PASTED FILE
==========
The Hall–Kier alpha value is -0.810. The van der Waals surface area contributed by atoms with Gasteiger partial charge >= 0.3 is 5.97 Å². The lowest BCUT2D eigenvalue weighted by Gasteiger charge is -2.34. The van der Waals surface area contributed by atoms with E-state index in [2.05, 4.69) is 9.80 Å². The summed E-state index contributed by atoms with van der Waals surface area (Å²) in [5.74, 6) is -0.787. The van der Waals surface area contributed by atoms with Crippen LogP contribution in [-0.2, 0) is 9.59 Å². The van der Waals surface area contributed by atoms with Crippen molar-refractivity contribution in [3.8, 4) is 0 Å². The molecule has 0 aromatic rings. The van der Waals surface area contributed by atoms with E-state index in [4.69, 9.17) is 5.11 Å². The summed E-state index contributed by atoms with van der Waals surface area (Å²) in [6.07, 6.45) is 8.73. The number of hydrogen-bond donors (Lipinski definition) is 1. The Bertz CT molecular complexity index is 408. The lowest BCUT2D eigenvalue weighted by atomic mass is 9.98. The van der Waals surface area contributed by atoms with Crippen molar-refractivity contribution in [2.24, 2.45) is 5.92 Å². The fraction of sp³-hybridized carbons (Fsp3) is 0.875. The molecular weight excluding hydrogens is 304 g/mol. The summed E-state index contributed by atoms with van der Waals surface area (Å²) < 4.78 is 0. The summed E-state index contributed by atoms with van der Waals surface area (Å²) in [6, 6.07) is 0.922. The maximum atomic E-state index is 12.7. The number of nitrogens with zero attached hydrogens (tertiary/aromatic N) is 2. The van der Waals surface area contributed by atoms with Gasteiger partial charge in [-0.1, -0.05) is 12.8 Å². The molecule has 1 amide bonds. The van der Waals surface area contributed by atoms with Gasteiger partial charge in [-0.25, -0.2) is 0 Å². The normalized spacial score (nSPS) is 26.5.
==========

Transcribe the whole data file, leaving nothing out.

The Hall–Kier alpha value is -0.810. The van der Waals surface area contributed by atoms with Gasteiger partial charge >= 0.3 is 5.97 Å². The lowest BCUT2D eigenvalue weighted by Gasteiger charge is -2.34. The van der Waals surface area contributed by atoms with E-state index in [2.05, 4.69) is 9.80 Å². The summed E-state index contributed by atoms with van der Waals surface area (Å²) in [5.74, 6) is -0.787. The van der Waals surface area contributed by atoms with Crippen LogP contribution in [-0.2, 0) is 9.59 Å². The van der Waals surface area contributed by atoms with Crippen molar-refractivity contribution in [3.8, 4) is 0 Å². The molecule has 0 aromatic rings. The van der Waals surface area contributed by atoms with E-state index in [4.69, 9.17) is 5.11 Å². The summed E-state index contributed by atoms with van der Waals surface area (Å²) in [6.07, 6.45) is 8.73. The number of hydrogen-bond donors (Lipinski definition) is 1. The Bertz CT molecular complexity index is 408. The lowest BCUT2D eigenvalue weighted by atomic mass is 9.98. The van der Waals surface area contributed by atoms with Crippen molar-refractivity contribution in [2.24, 2.45) is 5.92 Å². The fraction of sp³-hybridized carbons (Fsp3) is 0.875. The molecular weight excluding hydrogens is 304 g/mol. The summed E-state index contributed by atoms with van der Waals surface area (Å²) < 4.78 is 0. The summed E-state index contributed by atoms with van der Waals surface area (Å²) in [6, 6.07) is 0.922. The maximum atomic E-state index is 12.7. The number of nitrogens with zero attached hydrogens (tertiary/aromatic N) is 2. The van der Waals surface area contributed by atoms with Gasteiger partial charge in [-0.1, -0.05) is 12.8 Å². The molecule has 1 amide bonds. The van der Waals surface area contributed by atoms with Gasteiger partial charge in [-0.25, -0.2) is 0 Å². The normalized spacial score (nSPS) is 26.5.